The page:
Also, conveyor ovens must be cleaned, which requires pulling out the conveyors, so operators should keep this in mind when they decide where to install the oven. Once every month or two, they should pull out the conveyors and the top and bottom fingers, then reassemble, making the maintenance of these ovens more time-consuming than other types.
Keep in mind that air impingement ovens are not just ovens but baking systems—they require a baking platform or carrier, which could be a pan, disc or screen. The type chosen will impact the bake achieved and thus must be taken into account. Choosing a screen—perforated disc or solid disc, for example—will depend on both the manufacturer’s recommendation and the operator’s desired outcome; just make sure that the manufacturer is fairly well-versed in baking platforms.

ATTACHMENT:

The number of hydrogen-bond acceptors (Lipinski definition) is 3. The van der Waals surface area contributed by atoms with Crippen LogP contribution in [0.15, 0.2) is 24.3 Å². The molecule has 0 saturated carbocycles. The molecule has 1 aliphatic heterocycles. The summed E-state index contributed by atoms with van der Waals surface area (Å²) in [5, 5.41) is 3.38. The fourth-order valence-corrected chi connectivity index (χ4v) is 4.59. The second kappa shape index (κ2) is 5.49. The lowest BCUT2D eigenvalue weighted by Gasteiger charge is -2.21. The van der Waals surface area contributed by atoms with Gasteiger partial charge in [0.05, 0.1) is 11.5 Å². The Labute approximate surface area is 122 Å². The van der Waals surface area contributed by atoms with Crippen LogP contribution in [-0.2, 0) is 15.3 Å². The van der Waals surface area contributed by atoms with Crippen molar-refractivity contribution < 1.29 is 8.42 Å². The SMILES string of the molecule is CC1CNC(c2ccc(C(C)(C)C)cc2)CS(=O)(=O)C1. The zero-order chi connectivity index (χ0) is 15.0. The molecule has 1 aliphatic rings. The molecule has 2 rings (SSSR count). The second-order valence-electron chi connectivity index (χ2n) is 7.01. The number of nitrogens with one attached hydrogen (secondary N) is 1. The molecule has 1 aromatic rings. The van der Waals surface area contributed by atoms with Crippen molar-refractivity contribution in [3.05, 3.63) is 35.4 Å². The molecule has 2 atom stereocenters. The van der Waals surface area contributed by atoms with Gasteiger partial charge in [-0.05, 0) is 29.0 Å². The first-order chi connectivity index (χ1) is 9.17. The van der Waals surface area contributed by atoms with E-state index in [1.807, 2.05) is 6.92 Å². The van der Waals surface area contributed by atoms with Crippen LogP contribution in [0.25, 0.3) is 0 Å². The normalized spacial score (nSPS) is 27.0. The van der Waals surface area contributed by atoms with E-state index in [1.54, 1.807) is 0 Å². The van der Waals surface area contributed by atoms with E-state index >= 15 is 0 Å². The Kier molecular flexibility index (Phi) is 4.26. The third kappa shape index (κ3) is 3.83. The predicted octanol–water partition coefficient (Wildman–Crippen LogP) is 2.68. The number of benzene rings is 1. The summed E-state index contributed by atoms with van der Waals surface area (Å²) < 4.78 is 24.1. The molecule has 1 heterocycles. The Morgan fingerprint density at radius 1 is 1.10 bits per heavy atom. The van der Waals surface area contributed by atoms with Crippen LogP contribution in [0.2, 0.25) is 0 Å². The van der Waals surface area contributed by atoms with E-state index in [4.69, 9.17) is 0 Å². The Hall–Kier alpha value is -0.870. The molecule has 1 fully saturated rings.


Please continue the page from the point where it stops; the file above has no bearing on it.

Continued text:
Finally, as you would when selecting any major piece of equipment, pay attention to the manufacturer’s service. Lehmann recommends asking yourself how they treat you, how knowledgeable they are on the product, and how willing they are to make the oven work for your operation, products and needs. Some offer very good warranties, so inquire about them if that is an important feature to you. Also ask if they have dedicated parts—meaning you have to obtain parts direct from the manufacturer—and consider the manufacturer’s location in relation to your own. If something goes wrong, how long would a repair or part replacement take? If a repair will take days, it might be better to go with a less-complicated deck oven, which has fewer working parts and is easier to fix yourself.
Tracy Morin is PMQ’s senior copy editor.